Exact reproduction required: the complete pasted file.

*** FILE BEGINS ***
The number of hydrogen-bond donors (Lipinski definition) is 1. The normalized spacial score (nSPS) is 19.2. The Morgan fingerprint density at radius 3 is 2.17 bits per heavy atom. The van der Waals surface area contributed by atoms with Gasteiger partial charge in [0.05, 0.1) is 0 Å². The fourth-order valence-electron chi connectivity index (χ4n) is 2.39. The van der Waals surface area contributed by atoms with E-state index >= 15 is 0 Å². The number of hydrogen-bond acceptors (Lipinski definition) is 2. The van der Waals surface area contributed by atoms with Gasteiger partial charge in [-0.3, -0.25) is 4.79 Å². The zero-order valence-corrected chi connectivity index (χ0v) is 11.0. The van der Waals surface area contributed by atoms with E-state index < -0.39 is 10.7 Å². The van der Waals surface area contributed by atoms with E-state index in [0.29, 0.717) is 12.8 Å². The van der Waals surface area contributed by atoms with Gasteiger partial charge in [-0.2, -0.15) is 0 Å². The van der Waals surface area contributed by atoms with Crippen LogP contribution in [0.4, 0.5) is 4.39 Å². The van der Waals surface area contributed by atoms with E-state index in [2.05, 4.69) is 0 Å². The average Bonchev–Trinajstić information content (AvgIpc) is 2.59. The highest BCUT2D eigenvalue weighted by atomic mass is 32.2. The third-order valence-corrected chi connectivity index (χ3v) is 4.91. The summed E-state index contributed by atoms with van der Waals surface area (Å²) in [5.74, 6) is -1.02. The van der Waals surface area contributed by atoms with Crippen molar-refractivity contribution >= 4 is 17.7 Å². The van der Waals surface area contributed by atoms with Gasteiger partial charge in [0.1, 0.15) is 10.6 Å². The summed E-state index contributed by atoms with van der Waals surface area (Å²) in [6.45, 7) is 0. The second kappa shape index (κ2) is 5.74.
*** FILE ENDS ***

The number of hydrogen-bond donors (Lipinski definition) is 1. The normalized spacial score (nSPS) is 19.2. The Morgan fingerprint density at radius 3 is 2.17 bits per heavy atom. The van der Waals surface area contributed by atoms with Gasteiger partial charge in [0.05, 0.1) is 0 Å². The fourth-order valence-electron chi connectivity index (χ4n) is 2.39. The van der Waals surface area contributed by atoms with E-state index >= 15 is 0 Å². The number of hydrogen-bond acceptors (Lipinski definition) is 2. The van der Waals surface area contributed by atoms with Gasteiger partial charge in [-0.3, -0.25) is 4.79 Å². The zero-order valence-corrected chi connectivity index (χ0v) is 11.0. The van der Waals surface area contributed by atoms with E-state index < -0.39 is 10.7 Å². The van der Waals surface area contributed by atoms with E-state index in [0.29, 0.717) is 12.8 Å². The van der Waals surface area contributed by atoms with Gasteiger partial charge in [-0.2, -0.15) is 0 Å². The van der Waals surface area contributed by atoms with Crippen LogP contribution in [0.4, 0.5) is 4.39 Å². The van der Waals surface area contributed by atoms with E-state index in [2.05, 4.69) is 0 Å². The average Bonchev–Trinajstić information content (AvgIpc) is 2.59. The highest BCUT2D eigenvalue weighted by atomic mass is 32.2. The third-order valence-corrected chi connectivity index (χ3v) is 4.91. The summed E-state index contributed by atoms with van der Waals surface area (Å²) in [5.74, 6) is -1.02. The van der Waals surface area contributed by atoms with Crippen molar-refractivity contribution >= 4 is 17.7 Å². The van der Waals surface area contributed by atoms with Gasteiger partial charge in [0.1, 0.15) is 10.6 Å². The summed E-state index contributed by atoms with van der Waals surface area (Å²) in [6.45, 7) is 0. The second kappa shape index (κ2) is 5.74.